It’s been just over a year since I wrote my 5 travel tips during covid-19 blog and never did I imagine things would be even worse now than they were when I wrote it.
Since Covid-19 first arrived in the UK, I have travelled to Sweden, Ibiza, Tanzania (to climb Mount Kilimanajro), Dubai, Italy, France, Scotland and Greece. Almost all of which have been due to work. But the question I get asked a lot is whether or not it is safe to travel. So I wanted to put some of my thoughts down as responsibly and true to my experiences as possible.
It’s definitely worth prefacing this by saying regardless of any personal beliefs I may hold. Always follow the government guidelines set out for your country or region. They have far more access to information and data than I do, and the guidance will be far more in depth than the anecdotal experiences I’m giving on the internet. It’s also worth adding that if you’re anxious about travelling, or the travel doesn’t feel essential to you, don’t do it. I’m writing this to hopefully help people travel a little safer, by providing information and tips. But also to help people feel a little bit more relaxed about any travel they may have to do.
How safe are flights? –
I’m amazed to see the Euro Football 2021 take place. Bars, clubs and restaurants open. As well as those horse racing events where people wear funny hats. So I wanted to remind people that unlike most of these events, in order to get on a flight, you need to have a recent negative Covid-19 test, wear a mask throughout (when not eating or drinking), and in some cases, quarantine when you arrive. Flights are also fitted with even better air filtration these days and said to remove 99.9% of all viruses.
If you’re someone that has been attending bars, restaurants, offices or regular meet ups. Then likely you’ve been putting yourself in far riskier Covid-19 situations than getting on a flight. But of course, travelling abroad can mean introducing Covid-19 strains into new and unexposed places, so please be aware of the massive risk you’re taking by travelling without taking the proper precautions.
- Tip 1: My biggest tip in light of this is to quarantine BEFORE and AFTER flying. If you know you have a flight, severely limit the contact you have with other people for a couple of weeks in advance, and again when you arrive. This will leave you assured that you’re not spreading the virus internationally when you travel.
- Tip 2: Take extra tests. In England it’s cheap/free to get access to rapid antigen tests. So whilst you may not have to take one on the day in order to fly, why not get some extra and take tests as frequently surrounding your flight as possible. Remember that the sooner you identify that you have Covid-19, the sooner those in contact with you can isolate and restrict the spread before more people get exposed.
- Tip 3: Inform the airline/track and trace app as soon as you get a positive test or Covid-19 symptoms. Again, the goal is to ALWAYS AVOID being in contact with anyone at a time that you might have been infected. But if that fails, the goal is to inform everyone you’ve been in contact with as soon as possible.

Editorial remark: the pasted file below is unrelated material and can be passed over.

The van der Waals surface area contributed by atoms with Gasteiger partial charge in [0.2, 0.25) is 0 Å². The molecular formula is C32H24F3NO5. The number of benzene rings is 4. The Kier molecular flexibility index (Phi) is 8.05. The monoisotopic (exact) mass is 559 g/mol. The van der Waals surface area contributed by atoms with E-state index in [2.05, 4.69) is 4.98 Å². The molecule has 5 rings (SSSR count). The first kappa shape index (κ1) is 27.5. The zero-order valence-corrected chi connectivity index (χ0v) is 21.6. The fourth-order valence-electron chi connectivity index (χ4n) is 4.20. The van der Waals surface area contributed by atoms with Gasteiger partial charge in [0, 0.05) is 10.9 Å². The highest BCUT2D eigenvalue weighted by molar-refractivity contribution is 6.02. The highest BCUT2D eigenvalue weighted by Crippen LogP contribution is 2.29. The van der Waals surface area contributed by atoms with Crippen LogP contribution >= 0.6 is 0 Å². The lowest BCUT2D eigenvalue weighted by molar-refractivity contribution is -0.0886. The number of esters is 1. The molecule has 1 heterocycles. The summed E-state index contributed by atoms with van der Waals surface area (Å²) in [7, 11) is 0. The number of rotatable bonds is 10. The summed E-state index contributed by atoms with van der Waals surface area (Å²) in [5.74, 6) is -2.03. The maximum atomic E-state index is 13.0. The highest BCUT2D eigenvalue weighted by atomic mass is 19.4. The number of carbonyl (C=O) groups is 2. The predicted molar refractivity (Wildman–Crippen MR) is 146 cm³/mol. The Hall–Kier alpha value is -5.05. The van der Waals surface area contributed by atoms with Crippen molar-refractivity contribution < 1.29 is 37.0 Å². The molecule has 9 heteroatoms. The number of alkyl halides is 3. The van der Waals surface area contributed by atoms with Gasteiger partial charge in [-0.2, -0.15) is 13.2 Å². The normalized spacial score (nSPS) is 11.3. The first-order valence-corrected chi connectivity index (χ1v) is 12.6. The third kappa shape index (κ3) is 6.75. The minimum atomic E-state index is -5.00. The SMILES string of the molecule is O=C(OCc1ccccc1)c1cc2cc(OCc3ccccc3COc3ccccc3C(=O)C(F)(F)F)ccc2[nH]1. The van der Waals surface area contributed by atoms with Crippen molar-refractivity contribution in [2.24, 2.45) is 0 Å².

- Tip 4: Websites like Skyscanner will tell you when you’re searching for flights how Covid-safe your flight is. They provide information such as whether face masks are mandatory. If the flight is deep cleaned in-between each flight. Whether the crew wears full PPE. If passenger sanitation packs are provided. And any changes to the food services.
Know the country! –
As I mentioned in the first blog, DO YOUR RESEARCH. Each country will have different regulations, distancing rules, mask mandates, vaccine availabilities etc. It really is vital that you know what you’re getting yourself in for and to what extent you will be putting yourself and others at risk.
- Tip 1: Stay somewhere remote where possible. If you’re going abroad to hike, camp, enjoy nature and relax by yourself/with your household then you will find it extremely easy to avoid any major Covid-19 risks.
- Tip 2: Mask up! I know masks are a contentious subject but for me, I would much rather be safe than an ‘idiot abroad’. In situations where you’re interacting with people, even if outdoors, throw one on and be secure knowing you’re being as safe as possible.
- Tip 3: Stay outdoors. If you’re travelling to a hot country then it’s so much easier to avoid going indoors. If you don’t want to eat at home, most restaurants will have outdoor and distanced seating available.
Choose your accommodation wisely! –
- Tip 1: Do your own cleaning, when you arrive and before you leave. It may seem like a lot but I’ve stayed in a lot of places that request this measure and it really didn’t take much of my time or effort to fulfil.
- Tip 2: Let the host know your test results. If they know you’ve tested positive then it will be much easier to take the appropriate action when it comes to their own safety, and the safety of their future guests.
- Tip 3: Leave a review. I know this may seem off key, but when others come to search for accommodation it can be valuable for them to know the Covid-19 safety of the accommodation, the area, the restaurants, any rules in place etc.
I know everyone is eager to get back to travelling and living how they did before the pandemic. But it’s important that we don’t endanger the lives of those most vulnerable by doing so. I hope this will be helpful in providing some middle ground and help those that need to travel, do so in the safest and most responsible way possible.
Wow, this is probably my most serious blog to date. I’ll try to make the next one about the most silliest thing I can think of. Like “5 secret handshakes loved by Octopi” or “I tickled under my chin every day for 45 days, here’s what happened next…”
Stay safe friends.
Love, Kallum <3